You do not have to agree with every decision that the IRS makes. The IRS can make mistakes; many people who file appeals against the IRS win their cases.
If you want to file an appeal, it helps to know what to expect.
What to do during the appeals process
The appeals process may be informal for you. If you qualify for an appeal, the IRS will set up a conference with you to try to settle the appeal out of the court system. This is an informal conference where agents will respectfully explain your rights and hear your arguments.
During the appeals process, you have an opportunity to state why you disagree with the IRS and to explain the facts of your case. You may also present documents that back up your case. If you choose to submit information without first showing it to the auditor or revenue officer, you may have to wait until the appropriate parties can review the information before continuing forward with the process.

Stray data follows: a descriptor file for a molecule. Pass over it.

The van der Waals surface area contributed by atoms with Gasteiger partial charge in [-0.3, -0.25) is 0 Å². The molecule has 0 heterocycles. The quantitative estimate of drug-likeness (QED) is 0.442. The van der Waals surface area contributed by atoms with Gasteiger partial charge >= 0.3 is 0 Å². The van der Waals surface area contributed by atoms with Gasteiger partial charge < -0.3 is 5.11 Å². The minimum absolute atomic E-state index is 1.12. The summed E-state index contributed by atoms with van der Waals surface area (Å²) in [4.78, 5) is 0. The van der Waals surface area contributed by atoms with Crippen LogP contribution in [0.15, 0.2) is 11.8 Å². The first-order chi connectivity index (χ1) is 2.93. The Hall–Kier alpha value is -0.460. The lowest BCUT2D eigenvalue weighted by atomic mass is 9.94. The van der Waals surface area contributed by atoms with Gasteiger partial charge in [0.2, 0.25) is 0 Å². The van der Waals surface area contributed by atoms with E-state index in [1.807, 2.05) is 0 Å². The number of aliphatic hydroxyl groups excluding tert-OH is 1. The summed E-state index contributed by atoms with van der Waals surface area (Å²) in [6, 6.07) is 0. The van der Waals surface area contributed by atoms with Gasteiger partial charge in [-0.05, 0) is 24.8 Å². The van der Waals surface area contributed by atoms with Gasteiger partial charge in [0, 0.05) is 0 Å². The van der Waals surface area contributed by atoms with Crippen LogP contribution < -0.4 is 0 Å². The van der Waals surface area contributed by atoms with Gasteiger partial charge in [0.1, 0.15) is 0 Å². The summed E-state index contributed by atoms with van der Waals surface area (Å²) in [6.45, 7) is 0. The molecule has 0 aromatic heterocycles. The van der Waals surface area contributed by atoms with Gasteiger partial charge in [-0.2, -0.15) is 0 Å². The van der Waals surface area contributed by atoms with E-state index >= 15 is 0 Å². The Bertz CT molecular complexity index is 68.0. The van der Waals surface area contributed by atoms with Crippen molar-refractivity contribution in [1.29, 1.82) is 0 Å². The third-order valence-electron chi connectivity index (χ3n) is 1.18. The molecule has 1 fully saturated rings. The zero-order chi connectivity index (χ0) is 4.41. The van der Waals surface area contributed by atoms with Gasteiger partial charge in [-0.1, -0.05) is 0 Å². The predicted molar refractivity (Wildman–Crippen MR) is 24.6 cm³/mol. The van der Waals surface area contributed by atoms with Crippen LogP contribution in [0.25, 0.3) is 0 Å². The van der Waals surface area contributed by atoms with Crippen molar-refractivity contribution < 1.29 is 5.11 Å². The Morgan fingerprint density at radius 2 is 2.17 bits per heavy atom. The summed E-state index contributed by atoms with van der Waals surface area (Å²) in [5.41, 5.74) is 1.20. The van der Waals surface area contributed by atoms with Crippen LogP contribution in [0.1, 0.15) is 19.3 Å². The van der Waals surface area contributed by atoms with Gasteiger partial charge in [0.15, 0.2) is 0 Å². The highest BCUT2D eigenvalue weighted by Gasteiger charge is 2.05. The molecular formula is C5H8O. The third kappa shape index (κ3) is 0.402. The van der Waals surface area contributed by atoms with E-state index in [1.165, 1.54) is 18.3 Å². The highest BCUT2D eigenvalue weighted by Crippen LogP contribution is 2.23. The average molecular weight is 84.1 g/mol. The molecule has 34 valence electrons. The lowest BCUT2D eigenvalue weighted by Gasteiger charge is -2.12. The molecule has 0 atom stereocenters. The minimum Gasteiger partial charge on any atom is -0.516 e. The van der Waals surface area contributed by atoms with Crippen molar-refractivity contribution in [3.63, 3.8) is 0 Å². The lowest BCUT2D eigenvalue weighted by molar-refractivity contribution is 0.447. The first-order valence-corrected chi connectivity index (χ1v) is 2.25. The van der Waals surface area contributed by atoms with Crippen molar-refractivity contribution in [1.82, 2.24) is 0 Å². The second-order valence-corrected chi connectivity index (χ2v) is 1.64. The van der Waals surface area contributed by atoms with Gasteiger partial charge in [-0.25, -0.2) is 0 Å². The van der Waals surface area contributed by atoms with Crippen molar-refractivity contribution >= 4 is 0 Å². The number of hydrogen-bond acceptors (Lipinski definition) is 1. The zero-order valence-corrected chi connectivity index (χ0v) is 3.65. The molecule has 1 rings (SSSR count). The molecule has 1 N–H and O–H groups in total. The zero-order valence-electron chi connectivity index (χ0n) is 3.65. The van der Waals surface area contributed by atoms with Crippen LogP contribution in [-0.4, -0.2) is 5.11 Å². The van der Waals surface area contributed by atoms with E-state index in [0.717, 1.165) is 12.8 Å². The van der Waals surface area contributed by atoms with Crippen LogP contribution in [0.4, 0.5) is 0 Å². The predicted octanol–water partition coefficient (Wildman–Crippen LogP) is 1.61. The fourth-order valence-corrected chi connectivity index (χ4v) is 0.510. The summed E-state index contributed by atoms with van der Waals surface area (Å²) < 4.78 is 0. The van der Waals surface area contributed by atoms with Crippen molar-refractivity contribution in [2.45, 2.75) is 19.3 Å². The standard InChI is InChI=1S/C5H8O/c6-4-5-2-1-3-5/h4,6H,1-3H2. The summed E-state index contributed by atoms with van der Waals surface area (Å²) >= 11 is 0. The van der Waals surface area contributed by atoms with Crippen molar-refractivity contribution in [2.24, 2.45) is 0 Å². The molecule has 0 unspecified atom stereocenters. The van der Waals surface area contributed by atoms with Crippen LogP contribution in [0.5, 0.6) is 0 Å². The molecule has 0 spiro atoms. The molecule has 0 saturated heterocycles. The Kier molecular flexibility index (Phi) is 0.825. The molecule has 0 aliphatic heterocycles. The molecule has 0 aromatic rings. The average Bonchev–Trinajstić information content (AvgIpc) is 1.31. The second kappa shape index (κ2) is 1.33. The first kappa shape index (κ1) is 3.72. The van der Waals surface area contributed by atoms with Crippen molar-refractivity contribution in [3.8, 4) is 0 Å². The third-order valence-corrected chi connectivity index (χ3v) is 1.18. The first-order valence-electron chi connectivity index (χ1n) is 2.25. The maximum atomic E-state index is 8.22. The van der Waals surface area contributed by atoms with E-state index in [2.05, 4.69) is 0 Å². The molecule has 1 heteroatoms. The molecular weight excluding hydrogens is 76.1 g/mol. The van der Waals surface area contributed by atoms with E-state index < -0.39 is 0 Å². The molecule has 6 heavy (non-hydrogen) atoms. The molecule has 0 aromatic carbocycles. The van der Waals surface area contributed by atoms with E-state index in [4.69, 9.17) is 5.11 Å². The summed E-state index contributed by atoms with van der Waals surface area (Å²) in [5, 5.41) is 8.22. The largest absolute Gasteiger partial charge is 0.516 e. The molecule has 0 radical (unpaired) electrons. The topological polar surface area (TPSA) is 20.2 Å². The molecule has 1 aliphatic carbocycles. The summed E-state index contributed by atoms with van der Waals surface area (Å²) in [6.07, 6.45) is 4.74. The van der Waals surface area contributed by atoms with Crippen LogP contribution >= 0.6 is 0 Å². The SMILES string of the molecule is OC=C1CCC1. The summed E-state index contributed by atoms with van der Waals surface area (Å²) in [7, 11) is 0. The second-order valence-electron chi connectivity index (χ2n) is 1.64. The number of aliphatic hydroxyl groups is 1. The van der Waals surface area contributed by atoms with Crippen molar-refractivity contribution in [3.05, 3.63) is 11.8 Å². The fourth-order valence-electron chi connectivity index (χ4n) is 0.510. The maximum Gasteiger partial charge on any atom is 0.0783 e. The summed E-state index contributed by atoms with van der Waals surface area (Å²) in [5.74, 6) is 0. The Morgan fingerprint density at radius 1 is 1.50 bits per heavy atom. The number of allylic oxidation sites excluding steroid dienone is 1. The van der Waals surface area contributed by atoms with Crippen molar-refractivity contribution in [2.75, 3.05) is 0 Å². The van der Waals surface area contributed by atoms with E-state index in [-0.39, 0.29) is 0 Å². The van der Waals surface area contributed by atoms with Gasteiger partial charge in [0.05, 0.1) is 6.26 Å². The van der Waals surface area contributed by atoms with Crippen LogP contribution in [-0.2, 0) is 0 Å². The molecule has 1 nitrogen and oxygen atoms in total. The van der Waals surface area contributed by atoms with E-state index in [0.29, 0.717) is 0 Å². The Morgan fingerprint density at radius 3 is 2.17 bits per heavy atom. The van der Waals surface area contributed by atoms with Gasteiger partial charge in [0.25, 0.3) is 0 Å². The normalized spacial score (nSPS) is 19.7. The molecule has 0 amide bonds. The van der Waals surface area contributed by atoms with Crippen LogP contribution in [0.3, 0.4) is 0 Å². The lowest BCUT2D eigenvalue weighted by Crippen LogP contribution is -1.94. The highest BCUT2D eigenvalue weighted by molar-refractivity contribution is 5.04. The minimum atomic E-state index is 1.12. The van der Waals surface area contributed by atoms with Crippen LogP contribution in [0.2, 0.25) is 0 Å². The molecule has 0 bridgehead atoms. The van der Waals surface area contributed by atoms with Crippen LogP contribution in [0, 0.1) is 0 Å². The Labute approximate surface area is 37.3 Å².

How to argue during the appeals process
There are off-limits arguments when you appeal a decision by the IRS. First, you cannot dispute a decision based on moral or religious arguments. Do not bring up subjective arguments or arguments that cannot apply to all people, regardless of religious affiliation. Likewise, you cannot dispute an action due to political affiliation or conscientious objections. Base your arguments solely on tax law.
When you file an appeal, it is difficult to determine how long the appeal will take. Appeals vary from person to person.